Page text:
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Adaptive size determination

From: Daniel Beardsmore <public@telcontar.net>
Date: Fri, 23 Feb 2007 04:02:24 +0000
Message-ID: <45DE6750.20300@telcontar.net>
To: www-style@w3.org

I don't know whether Nick Shanks ever posted this on my behalf, but if not, I 
will mention it again because I feel that it will prove invaluable.

My basic concept is a way to arrange for every item of a given selector to be 
set to the same size (width, height or both). This allows for beautiful fluid 
grids that adapt to user preferences as well as a variety of other nice tricks.

Let me take you through a common example: a set of thumbnails.

How would we normally do this? A table. Not sensible. Tables demand that a 
particular number of columns will fit onto the screen, and cannot take advantage 
of wider monitors. They imply a relationship between the data that does not 
exist: the colums and rows have no significance.

How should we do this? I would say, a list.

Formatting? Inline block. e.g.

  <ul class="thumbs">
  <li>
   <img src="...">
   Caption
  </li>

  .thumbs li {
   display: inline-block;
   margin: 0.2em; padding: 0.23em;
   background-color: #009966;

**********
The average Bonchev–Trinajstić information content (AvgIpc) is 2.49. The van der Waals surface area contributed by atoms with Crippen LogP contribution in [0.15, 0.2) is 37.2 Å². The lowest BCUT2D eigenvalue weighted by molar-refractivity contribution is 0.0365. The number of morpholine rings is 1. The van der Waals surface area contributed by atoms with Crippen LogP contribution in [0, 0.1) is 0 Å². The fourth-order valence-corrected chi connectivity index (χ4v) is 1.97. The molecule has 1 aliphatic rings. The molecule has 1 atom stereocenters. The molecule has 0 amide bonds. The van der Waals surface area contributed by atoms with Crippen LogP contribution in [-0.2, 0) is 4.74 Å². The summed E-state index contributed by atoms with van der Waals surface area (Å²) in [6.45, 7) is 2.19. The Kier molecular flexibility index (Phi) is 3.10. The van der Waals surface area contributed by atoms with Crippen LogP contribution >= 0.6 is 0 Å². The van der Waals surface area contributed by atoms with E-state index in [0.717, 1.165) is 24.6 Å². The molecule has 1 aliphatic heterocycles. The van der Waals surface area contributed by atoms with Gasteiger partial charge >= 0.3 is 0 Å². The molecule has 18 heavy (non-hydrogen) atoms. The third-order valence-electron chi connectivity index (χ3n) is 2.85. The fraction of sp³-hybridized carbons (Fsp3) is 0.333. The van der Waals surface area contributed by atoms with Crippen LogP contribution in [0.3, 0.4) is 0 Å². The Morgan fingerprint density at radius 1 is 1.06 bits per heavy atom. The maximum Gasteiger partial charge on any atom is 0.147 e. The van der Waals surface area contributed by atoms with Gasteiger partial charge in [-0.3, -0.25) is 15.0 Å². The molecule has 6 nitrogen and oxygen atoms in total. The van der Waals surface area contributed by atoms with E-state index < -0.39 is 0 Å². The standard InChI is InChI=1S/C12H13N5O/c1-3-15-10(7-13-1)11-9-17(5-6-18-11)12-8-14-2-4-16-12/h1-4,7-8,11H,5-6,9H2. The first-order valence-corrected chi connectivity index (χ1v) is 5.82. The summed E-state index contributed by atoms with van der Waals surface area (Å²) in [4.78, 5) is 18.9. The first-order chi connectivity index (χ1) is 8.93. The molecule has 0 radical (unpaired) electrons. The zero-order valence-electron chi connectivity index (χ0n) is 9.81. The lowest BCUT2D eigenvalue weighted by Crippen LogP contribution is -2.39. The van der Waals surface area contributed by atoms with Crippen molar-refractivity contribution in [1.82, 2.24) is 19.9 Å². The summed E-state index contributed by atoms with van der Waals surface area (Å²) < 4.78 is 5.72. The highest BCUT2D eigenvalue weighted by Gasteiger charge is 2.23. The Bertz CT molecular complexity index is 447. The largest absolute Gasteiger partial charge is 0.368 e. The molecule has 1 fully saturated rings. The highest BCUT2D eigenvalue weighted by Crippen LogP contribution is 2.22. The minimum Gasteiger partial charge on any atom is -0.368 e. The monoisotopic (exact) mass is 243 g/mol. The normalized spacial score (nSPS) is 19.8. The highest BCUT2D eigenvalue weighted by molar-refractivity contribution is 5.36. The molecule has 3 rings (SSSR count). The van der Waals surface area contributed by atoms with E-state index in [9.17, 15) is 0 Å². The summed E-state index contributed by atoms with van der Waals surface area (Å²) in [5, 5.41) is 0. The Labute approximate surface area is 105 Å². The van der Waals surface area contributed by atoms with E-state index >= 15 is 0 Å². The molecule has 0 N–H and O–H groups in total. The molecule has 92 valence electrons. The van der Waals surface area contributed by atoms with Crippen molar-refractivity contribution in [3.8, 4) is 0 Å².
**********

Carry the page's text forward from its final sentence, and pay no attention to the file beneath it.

}

The thumbnails can be any size up to the desired size (say, 200x200 pixels), so 
my previous mail on pad-to would be used to space each one out to fill the 
intended size. Otherwise, imagine a div around the image for that purpose set to 
width and height of 200px.

Without captions this would work: they'd all be the same height and width. But 
we want captions too. And the captions have no defined width, nor can it be 
defined. The width is dependent on not just the length of the string, but on the 
user's choice of font and font size. We are either going to fix the width of the 
  <li> to the image width (in which case, the captions may wrap) or the <li> 
will all grow to random sizes according to the caption.

What we need -- and so far, nothing has ever provided a way to deal with this 
effectively -- is adaptive mutual sizing.

That is to say, specify a size for each li element, based adaptively on the 
group as a whole.

For example:

  .thumbs li { adapt-size: both }

This will trigger a visual user agent to calculate the width and height needed 
to show each <li>, and choose the largest size found.

If the <li>s have a width fixed to the image width, the captions will wrap and 
every <li> on every line will become taller to match. Unlike a table, this 
affects every row. Right now, you could (I think!) achieve the same layout as a 
table -- height is matched across one row only, with:

  .thumbs li {
   vertical-align: top
  }

but even if you did, you couldn't have a border around each <li> or a background 
colour, since the heights would not match: they'd only align neatly.

Assuming you wanted the <li>s to widen to fit the caption, they'd all increase 
to the same width automatically.

Adapt-size takes 'height', 'width' or 'both' as arguments.


Using adapt-size would allow your grid (of links, thumbnails, etc) to be fluid 
(no defined column count), perfectly formed (all cells of equal size), yet would 
adapt to any decision on the part of the user or user-agent as to how large the 
text should be.
Received on Friday, 23 February 2007 15:50:27 GMT

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